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3.99  ·  Rating details ·  1,381 ratings  ·  151 reviews
Auteur de nombreuses biographies (Fouché, Balzac, Marie­-Antoinette, Magellan,... ), Stefan Zweig dresse avec psychologie le portrait d'un homme libre et tolérant. Alors qu'il fuit la guerre dans le lointain Brésil, Stefan Zweig cherche dans l'œuvre de Montaigne à soulager son désespoir, mais aussi dans l'expérience vécue d'un homme qui se trouva dans une situation proche ...more
128 pages
Published (first published 1942)
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Thinking the Unthinkable

Emotionally and politically, if not yet militarily, the presidency of Donald Trump has had the same impact on the world as the election of Adolf Hitler in 1933 or the assassination of the Archduke Ferdinand in 1914. It is a shocking, incomprehensible fact which becomes more shocking and incomprehensible every day. Trump establishes a demarcation between one world and another. I don’t feel it an exaggeration to echo Zweig’s feeling for Montaigne’s situation of “precisely a
Lee Klein
Oct 22, 2016 rated it really liked it  ·  review of another edition
Zweig is the best. Secular humanism uber alles! Great to return to him after a year or so away and think the same general thought: I need to read everything he's written, particularly these short biographies. This is a step in that direction. It's really a pretty slight but insightful/enjoyable rundown of Montaigne's life, paralleled by Zweig's own. Zweig wrote this in Brazil shortly before he killed himself with his second wife, exiled from the irretrievably ruined European culture he thrived i ...more
Dec 27, 2015 rated it really liked it  ·  review of another edition
Recommends it for: anyone interested in biography, Zweig, philosophy
Thank you to Pushkin Collection for re-publishing Stefan Zweig's biography of Montaigne. Zweig's personal, somewhat casual, yet highly informed style of writing for biography totally engaged me in Montaigne's life and also led me to a renewed wish to read the Essays sooner rather than later. In this current age of vile and petty discourse, I enjoyed the call to searching for "knowing the self." Very little of this is in evidence in the public forum today leaving Montaigne's wish for solitude so ...more

Autumn Rhythm, by Jackson Pollak

Denn es gehört zu den geheimnisvollen Gesetzen des Lebens, daß wir seiner wahren und wesentlichen Werte immer erst zu spät gewahr werden: der Jugend, wenn sie entschwindet, der Gesundheit, sobald sie uns verläßt, und der Freiheit, dieser kostbarsten Essenz unserer Seele, erst im Augenblick, da sie uns genommen werden soll oder schon genommen worden ist.()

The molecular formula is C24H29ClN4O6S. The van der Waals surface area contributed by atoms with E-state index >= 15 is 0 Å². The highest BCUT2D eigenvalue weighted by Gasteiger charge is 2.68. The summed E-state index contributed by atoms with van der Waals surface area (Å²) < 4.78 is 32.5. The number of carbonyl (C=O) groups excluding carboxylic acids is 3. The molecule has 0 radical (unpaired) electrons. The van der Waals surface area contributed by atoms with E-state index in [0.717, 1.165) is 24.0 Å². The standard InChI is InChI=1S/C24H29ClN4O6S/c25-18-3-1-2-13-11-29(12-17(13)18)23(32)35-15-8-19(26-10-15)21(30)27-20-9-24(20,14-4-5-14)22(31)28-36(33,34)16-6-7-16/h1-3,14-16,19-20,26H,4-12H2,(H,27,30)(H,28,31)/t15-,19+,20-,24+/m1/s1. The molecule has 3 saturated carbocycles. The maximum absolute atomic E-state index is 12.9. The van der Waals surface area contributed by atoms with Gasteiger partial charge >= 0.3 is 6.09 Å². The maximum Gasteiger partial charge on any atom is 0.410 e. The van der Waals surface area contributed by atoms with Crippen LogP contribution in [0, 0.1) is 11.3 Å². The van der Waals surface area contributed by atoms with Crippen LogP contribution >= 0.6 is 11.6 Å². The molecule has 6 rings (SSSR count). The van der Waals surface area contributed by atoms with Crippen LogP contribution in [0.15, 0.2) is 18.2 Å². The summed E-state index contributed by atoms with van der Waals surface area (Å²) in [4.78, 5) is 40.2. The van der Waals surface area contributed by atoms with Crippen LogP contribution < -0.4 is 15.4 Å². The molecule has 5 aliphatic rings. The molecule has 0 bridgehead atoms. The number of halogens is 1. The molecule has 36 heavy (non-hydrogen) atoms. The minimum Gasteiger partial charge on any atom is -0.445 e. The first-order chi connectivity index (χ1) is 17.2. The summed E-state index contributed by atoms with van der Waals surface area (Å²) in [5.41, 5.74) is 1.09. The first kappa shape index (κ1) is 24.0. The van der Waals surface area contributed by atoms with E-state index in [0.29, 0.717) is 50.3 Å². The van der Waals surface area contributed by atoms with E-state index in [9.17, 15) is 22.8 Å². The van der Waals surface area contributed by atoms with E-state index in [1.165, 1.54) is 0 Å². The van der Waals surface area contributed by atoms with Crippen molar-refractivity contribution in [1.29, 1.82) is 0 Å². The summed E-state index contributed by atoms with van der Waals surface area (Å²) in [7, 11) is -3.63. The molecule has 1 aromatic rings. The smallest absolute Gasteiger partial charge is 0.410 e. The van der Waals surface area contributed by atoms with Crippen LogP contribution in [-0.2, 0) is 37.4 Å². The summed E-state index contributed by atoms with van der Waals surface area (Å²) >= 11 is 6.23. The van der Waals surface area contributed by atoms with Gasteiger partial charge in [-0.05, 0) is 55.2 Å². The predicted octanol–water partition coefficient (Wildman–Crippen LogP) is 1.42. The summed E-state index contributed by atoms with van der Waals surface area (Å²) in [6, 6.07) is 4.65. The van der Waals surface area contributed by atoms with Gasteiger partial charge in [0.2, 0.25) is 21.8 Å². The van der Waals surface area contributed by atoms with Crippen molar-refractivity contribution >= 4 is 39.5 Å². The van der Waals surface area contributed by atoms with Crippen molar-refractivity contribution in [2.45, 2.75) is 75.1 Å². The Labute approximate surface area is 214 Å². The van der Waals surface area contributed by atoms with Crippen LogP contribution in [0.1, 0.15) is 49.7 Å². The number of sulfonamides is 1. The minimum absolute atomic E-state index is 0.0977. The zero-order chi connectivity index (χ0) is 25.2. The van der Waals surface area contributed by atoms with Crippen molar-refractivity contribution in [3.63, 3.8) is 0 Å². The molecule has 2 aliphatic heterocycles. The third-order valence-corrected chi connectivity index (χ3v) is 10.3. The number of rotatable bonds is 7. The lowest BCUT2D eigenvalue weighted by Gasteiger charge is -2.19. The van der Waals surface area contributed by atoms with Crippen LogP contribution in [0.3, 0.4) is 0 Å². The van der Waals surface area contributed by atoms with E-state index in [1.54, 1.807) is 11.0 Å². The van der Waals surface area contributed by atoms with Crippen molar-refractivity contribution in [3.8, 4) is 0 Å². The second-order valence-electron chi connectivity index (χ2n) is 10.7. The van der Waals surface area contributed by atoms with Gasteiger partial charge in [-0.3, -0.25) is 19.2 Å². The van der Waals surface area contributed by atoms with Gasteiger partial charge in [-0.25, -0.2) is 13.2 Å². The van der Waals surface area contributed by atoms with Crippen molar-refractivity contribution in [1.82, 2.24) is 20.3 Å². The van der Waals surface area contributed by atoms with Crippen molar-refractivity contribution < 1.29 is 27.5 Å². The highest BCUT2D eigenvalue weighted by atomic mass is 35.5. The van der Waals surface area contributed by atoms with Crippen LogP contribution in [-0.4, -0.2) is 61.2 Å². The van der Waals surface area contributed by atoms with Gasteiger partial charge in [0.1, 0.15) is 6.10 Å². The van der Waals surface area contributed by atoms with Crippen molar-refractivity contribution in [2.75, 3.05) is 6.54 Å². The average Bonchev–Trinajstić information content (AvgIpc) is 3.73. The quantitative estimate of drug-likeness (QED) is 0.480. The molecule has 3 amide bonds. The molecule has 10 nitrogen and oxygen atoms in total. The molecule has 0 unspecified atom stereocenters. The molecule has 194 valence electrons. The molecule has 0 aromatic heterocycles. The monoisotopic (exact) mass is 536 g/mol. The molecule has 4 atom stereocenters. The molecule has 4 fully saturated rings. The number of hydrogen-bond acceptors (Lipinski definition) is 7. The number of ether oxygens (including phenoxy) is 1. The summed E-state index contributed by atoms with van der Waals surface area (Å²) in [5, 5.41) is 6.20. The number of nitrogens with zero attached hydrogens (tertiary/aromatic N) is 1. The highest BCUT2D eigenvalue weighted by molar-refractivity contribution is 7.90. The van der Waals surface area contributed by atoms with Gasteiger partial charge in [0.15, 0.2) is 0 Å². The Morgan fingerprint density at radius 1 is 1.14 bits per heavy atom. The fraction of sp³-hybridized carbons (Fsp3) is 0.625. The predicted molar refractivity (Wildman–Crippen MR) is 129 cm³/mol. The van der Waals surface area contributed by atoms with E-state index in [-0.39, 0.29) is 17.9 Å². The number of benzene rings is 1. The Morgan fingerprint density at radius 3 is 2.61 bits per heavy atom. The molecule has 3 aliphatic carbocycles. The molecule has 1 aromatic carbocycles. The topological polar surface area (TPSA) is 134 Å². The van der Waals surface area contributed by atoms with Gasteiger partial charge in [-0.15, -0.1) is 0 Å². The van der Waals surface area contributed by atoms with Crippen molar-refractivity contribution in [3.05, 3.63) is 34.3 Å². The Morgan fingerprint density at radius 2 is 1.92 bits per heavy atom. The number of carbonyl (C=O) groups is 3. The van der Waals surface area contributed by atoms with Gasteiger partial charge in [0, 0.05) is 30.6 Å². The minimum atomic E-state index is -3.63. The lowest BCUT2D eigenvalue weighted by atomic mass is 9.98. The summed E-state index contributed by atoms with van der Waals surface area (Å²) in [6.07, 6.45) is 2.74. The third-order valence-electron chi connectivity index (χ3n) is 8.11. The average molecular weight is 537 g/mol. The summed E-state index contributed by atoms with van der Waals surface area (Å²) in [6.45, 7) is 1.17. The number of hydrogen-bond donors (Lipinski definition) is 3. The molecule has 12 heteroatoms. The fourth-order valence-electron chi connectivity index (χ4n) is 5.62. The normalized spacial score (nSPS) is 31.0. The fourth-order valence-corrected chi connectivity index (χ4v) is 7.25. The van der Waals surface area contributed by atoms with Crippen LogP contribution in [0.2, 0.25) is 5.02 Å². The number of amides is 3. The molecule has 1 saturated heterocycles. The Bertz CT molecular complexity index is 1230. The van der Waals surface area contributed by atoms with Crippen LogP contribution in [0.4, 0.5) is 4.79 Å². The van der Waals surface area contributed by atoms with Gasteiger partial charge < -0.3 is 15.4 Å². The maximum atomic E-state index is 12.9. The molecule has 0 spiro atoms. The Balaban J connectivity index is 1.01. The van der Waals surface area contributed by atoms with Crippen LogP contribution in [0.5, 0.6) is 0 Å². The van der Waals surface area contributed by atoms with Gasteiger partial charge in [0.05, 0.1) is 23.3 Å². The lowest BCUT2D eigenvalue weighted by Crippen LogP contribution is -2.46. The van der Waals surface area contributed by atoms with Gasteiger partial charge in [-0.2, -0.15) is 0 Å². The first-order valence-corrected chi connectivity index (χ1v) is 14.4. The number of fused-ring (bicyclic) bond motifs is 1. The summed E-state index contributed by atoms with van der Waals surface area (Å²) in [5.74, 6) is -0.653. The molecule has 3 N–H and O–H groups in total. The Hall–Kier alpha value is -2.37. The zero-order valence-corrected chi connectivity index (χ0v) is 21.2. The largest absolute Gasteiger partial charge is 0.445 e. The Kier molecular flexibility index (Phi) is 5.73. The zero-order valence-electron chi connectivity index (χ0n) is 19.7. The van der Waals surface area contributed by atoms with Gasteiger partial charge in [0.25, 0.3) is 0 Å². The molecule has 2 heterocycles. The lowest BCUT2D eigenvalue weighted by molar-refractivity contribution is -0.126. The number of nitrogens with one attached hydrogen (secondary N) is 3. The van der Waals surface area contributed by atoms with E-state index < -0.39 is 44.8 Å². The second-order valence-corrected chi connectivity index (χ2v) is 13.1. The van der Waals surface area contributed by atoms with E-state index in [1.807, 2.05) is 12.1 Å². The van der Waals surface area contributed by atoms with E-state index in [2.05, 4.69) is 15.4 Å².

Though Stefan Zweig (1881-1942) and his first wife, Friderike, escaped the Nazis by fleeing to England in
Paul Sánchez Keighley
In this biography, we see Zweig projecting his worries onto Montaigne, drawing parallels between Europe’s descent into insanity in the mid-20th century and the wars of religion that shook Europe in Montaigne’s day and age. Montaigne doubted and second-guessed every thought that went through his head, but one of the few maxims he ever penned was: 'The most important thing in the world is to know how to be oneself.' And in those times of mass fanaticism, Zweig sought consolation in Montaigne’s wor ...more
Jan 14, 2018 rated it it was amazing  ·  review of another edition
Can you imagine a better biographer than Stefan Zweig?

And is there a more interesting subject, in this genre, than Michel de Montaigne?

The best biography I have read on one of literature’s most interesting yet obscure figures.

Montaigne, from a philosophical viewpoint, is one of the most relatable and organic thinkers I have been introduced to through the medium of words.

He, Montaigne, lived during the 1500's.

Great. Worthy of seven point five stars.
In his Essays Montaigne sought, as he says on more than one occasion, to present nothing more or less than himself. He is the book; the book is Montaigne. And yet the Essays is a sort of mirror in which every reader finds his own image reflected. Perhaps it says something about the essential likeness of people that such varied readers can find in a book written by a leisured aristocrat in a stone tower 500 years ago a record of their own private self.

Stefan Zweig’s biography illustrates the poin
Dec 30, 2017 rated it it was amazing  ·  review of another edition
I’ve read around Montaigne and now have tackled a bit of his writing with the delicate and sensitive help of Zweig. This book is a fine meditation on a freethinker’s life— especially for our chaotic days.
“He who thinks freely for himself, honors all freedom on earth.”
and conversely, “Que sais-je?”